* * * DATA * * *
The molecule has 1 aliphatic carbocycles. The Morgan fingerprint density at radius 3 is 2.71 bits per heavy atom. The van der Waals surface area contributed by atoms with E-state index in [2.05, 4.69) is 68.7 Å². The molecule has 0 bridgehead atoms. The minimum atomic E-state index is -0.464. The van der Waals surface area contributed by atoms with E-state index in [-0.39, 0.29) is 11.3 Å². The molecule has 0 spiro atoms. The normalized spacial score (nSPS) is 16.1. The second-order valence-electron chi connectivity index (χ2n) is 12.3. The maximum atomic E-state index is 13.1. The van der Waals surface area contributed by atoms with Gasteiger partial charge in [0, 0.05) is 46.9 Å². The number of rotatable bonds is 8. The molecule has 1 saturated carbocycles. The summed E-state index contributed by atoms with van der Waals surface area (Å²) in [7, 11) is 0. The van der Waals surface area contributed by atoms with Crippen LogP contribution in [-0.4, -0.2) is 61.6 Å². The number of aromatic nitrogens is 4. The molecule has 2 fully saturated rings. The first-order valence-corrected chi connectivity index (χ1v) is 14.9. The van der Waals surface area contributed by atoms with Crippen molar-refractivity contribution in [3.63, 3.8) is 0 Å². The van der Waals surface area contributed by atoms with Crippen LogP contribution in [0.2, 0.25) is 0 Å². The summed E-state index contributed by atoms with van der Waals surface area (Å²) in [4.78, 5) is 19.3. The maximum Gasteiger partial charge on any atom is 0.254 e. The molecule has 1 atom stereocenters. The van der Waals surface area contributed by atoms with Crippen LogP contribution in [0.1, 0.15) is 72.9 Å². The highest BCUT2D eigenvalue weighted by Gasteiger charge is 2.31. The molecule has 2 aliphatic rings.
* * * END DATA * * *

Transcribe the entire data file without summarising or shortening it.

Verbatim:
The molecule has 1 aliphatic carbocycles. The Morgan fingerprint density at radius 3 is 2.71 bits per heavy atom. The van der Waals surface area contributed by atoms with E-state index in [2.05, 4.69) is 68.7 Å². The molecule has 0 bridgehead atoms. The minimum atomic E-state index is -0.464. The van der Waals surface area contributed by atoms with E-state index in [-0.39, 0.29) is 11.3 Å². The molecule has 0 spiro atoms. The normalized spacial score (nSPS) is 16.1. The second-order valence-electron chi connectivity index (χ2n) is 12.3. The maximum atomic E-state index is 13.1. The van der Waals surface area contributed by atoms with Gasteiger partial charge in [0, 0.05) is 46.9 Å². The number of rotatable bonds is 8. The molecule has 1 saturated carbocycles. The summed E-state index contributed by atoms with van der Waals surface area (Å²) in [7, 11) is 0. The van der Waals surface area contributed by atoms with Crippen LogP contribution in [-0.4, -0.2) is 61.6 Å². The number of aromatic nitrogens is 4. The molecule has 2 fully saturated rings. The first-order valence-corrected chi connectivity index (χ1v) is 14.9. The van der Waals surface area contributed by atoms with Crippen molar-refractivity contribution in [3.63, 3.8) is 0 Å². The van der Waals surface area contributed by atoms with Crippen LogP contribution in [0.2, 0.25) is 0 Å². The summed E-state index contributed by atoms with van der Waals surface area (Å²) in [4.78, 5) is 19.3. The maximum Gasteiger partial charge on any atom is 0.254 e. The molecule has 1 atom stereocenters. The van der Waals surface area contributed by atoms with Crippen LogP contribution in [0.1, 0.15) is 72.9 Å². The highest BCUT2D eigenvalue weighted by Gasteiger charge is 2.31. The molecule has 2 aliphatic rings.